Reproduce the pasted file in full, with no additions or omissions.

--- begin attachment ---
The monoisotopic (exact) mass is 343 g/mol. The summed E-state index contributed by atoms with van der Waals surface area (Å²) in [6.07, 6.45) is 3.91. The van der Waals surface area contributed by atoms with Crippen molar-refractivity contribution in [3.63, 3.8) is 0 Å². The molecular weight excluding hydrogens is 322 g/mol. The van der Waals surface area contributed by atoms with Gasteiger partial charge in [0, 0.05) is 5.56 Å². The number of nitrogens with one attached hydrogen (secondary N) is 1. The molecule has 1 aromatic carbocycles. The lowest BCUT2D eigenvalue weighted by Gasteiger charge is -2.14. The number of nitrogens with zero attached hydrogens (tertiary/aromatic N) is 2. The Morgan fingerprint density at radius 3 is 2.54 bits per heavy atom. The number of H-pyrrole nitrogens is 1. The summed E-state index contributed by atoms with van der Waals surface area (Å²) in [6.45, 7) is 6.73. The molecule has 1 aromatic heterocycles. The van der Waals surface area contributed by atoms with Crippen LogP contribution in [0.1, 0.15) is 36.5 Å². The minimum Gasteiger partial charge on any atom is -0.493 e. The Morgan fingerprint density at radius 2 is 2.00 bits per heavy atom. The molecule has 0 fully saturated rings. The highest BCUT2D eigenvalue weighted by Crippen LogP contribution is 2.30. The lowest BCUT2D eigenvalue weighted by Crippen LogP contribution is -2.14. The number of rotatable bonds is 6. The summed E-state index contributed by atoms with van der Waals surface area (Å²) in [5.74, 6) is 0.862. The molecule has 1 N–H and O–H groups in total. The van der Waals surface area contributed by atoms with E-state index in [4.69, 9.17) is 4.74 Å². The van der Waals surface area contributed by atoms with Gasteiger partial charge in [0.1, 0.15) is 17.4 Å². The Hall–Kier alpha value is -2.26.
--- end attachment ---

The monoisotopic (exact) mass is 343 g/mol. The summed E-state index contributed by atoms with van der Waals surface area (Å²) in [6.07, 6.45) is 3.91. The van der Waals surface area contributed by atoms with Crippen molar-refractivity contribution in [3.63, 3.8) is 0 Å². The molecular weight excluding hydrogens is 322 g/mol. The van der Waals surface area contributed by atoms with Gasteiger partial charge in [0, 0.05) is 5.56 Å². The number of nitrogens with one attached hydrogen (secondary N) is 1. The molecule has 1 aromatic carbocycles. The lowest BCUT2D eigenvalue weighted by Gasteiger charge is -2.14. The number of nitrogens with zero attached hydrogens (tertiary/aromatic N) is 2. The Morgan fingerprint density at radius 3 is 2.54 bits per heavy atom. The number of H-pyrrole nitrogens is 1. The summed E-state index contributed by atoms with van der Waals surface area (Å²) in [6.45, 7) is 6.73. The molecule has 1 aromatic heterocycles. The van der Waals surface area contributed by atoms with Crippen LogP contribution in [0.1, 0.15) is 36.5 Å². The minimum Gasteiger partial charge on any atom is -0.493 e. The Morgan fingerprint density at radius 2 is 2.00 bits per heavy atom. The molecule has 0 fully saturated rings. The highest BCUT2D eigenvalue weighted by Crippen LogP contribution is 2.30. The lowest BCUT2D eigenvalue weighted by Crippen LogP contribution is -2.14. The number of rotatable bonds is 6. The summed E-state index contributed by atoms with van der Waals surface area (Å²) in [5.74, 6) is 0.862. The molecule has 1 N–H and O–H groups in total. The van der Waals surface area contributed by atoms with E-state index in [4.69, 9.17) is 4.74 Å². The van der Waals surface area contributed by atoms with Gasteiger partial charge in [0.1, 0.15) is 17.4 Å². The Hall–Kier alpha value is -2.26.